A pharmacist faces a potential life sentence after pleading guilty Thursday to dumping mercury around Albany Medical Center.
EZ Pass records offered compelling evidence that Martin Kimber was in fact the man placing toxic amounts of the heavy metal in various areas through the hospital last year.
The known human neurotoxin was found on four occasions in various areas around the hospital, including on a tray of food being eaten by a female worker in March 2011. Federal investigators who suspected Kimber later accessed his EZ Pass records and determined that the 59-year-old Ulster County resident, who rarely traveled to Albany, had been in the city on each occasion mercury was discovered.
Kimber now faces up to life in prison after admitting he violated two counts of a federal chemical weapons statute prohibiting the possession, stockpiling, or use of a toxic chemical as a weapon. He also admitted to one count of tampering with consumer products during his plea in U.S. District Court in Albany.
“There are honest accidents and there are clear cases of criminal conduct,” William Lometti, a special agent with the U.S. Environmental Protection Agency’s Criminal Investigation Division, said following Thursday’s plea. “[Kimber’s] action threatened public health and safety and sent an innocent victim to the hospital.”
As part of the agreement, Kimber agreed pay $200,451 in restitution to the Albany Medical Center, forfeit his Lena Lane residence in the town of Ruby and give up his 2007 Pontiac Solstice. He remains jailed awaiting his sentencing at a later date.
Federal prosecutors say Kimber’s ire toward the hospital started about a month after he received treatment there for an unspecified condition in late December 2010. He apparently wrote the hospital to complain about his bill, prompting Albany Med’s associate medical director to write an explanation of the charges.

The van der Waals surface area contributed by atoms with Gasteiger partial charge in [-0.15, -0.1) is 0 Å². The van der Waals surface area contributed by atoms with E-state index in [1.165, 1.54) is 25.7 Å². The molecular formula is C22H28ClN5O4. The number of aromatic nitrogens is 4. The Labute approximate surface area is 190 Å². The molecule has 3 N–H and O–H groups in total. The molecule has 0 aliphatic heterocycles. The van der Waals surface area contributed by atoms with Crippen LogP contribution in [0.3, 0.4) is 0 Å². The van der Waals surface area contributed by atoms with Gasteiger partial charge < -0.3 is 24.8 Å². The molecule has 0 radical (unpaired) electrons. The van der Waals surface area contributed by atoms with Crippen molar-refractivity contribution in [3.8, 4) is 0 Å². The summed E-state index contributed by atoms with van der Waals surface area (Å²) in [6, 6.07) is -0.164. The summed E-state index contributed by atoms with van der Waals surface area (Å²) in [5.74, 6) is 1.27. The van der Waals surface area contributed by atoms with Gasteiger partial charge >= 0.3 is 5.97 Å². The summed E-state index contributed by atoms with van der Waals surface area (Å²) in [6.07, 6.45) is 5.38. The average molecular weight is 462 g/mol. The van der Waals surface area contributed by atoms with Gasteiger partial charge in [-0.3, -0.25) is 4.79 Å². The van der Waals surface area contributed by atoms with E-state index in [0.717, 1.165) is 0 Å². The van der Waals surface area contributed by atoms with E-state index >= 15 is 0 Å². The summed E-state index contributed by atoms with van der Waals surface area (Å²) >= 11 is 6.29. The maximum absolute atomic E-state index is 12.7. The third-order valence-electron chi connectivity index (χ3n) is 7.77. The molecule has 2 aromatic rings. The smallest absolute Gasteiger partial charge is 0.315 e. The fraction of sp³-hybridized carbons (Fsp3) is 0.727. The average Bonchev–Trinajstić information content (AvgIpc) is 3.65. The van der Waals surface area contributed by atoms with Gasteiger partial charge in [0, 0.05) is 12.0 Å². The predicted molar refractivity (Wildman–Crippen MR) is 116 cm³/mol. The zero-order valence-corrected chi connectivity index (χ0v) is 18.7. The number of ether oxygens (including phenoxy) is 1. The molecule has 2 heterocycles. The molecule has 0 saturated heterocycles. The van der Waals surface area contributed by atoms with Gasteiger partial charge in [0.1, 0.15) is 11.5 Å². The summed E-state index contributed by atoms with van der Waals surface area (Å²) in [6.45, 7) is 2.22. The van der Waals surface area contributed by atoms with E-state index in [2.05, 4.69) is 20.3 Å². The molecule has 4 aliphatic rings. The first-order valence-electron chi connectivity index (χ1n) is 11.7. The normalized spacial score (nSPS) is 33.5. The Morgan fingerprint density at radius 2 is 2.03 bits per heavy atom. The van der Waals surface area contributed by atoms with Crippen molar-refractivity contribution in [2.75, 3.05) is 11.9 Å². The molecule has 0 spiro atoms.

In the February 2011 response, the director also explained that the outcomes in Kimber’s case were associated with him providing inaccurate information about his injury and his apparent unwillingness to complete the care prescribed by his physician.
About a month after the exchange, employees started discovering visible amounts of mercury in “sundry locations” at hospital.
In late March 2011, emergency response units gathered about two pounds of mercury from the hallway outside the post-operative care unit, the triage window in the emergency room and on the tracks to the elevator door for Building D. About two weeks later, a similar amount of the hazardous material was found in a men’s bathroom and in the hallway near the elevator lobby in Building E.
An additional two pounds of mercury was discovered near a pedestrian ramp near the main lobby, in a corridor exiting Choice Cafe and in a Building A elevator in late June 2011. The discoveries seemed to stop until a female employee eating at the hospital’s cafe noticed a ball of mercury on her food tray in March.
The woman tested positive for the element, but suffered no health problems. That find touched off a careful examination of the cafeteria that reveled traces of mercury in the salad bar, toaster, apple bowl, banana basket, on a table near the coffee station, a cooler for salad dressing, an ice cream freezer and in a container of chicken fingers underneath a heat lamp. Video surveillance cameras captured footage of a suspect that was distributed to the news media. Less than a month later, a tipster said the man in the image was Kimber, a pharmacist who spent nearly a decade working at Vassar Brothers Hospital in Poughkeepsie.
Kimber’s vendetta against the hospital and the subsequent search of his property revealed a pattern of troubling behavior he had been exhibiting for years. Investigators found a swastika on a wall of his home and later uncovered a 2006 check he wrote to the Ulster County Tax Collector with a similar Nazi symbol.
Authorities seized 21 guns, and literature investigators described as “reflecting sympathy for domestic terrorism.” One novel, “The Turner Diaries,” is widely regarded as a propaganda piece for far-right extremists inclined toward violence. A bombing described in the text bears close resemblance to the 1995 bombing of a federal building in Oklahoma City perpetrated by Timothy McVeigh, an avid promoter of the book by prominent white separatist William Pierce.
Kimber had also exhibited racist tendencies at work and during his incarceration after his arrest, according to court documents. Investigators also found child pornography on his home computer.
U.S. Attorney Richard Hartunian credited local and federal investigators for bringing to justice a man who was exhibiting “very dangerous conduct.”
He said alert patients, staff and visitors at the hospital also helped quickly resolve the case.
“Their alertness and professionalism prevented the dire consequences that could have resulted from the defendant’s use of several pounds of mercury as a chemical weapon and contaminating food and food service items at a hospital,” he said in a statement.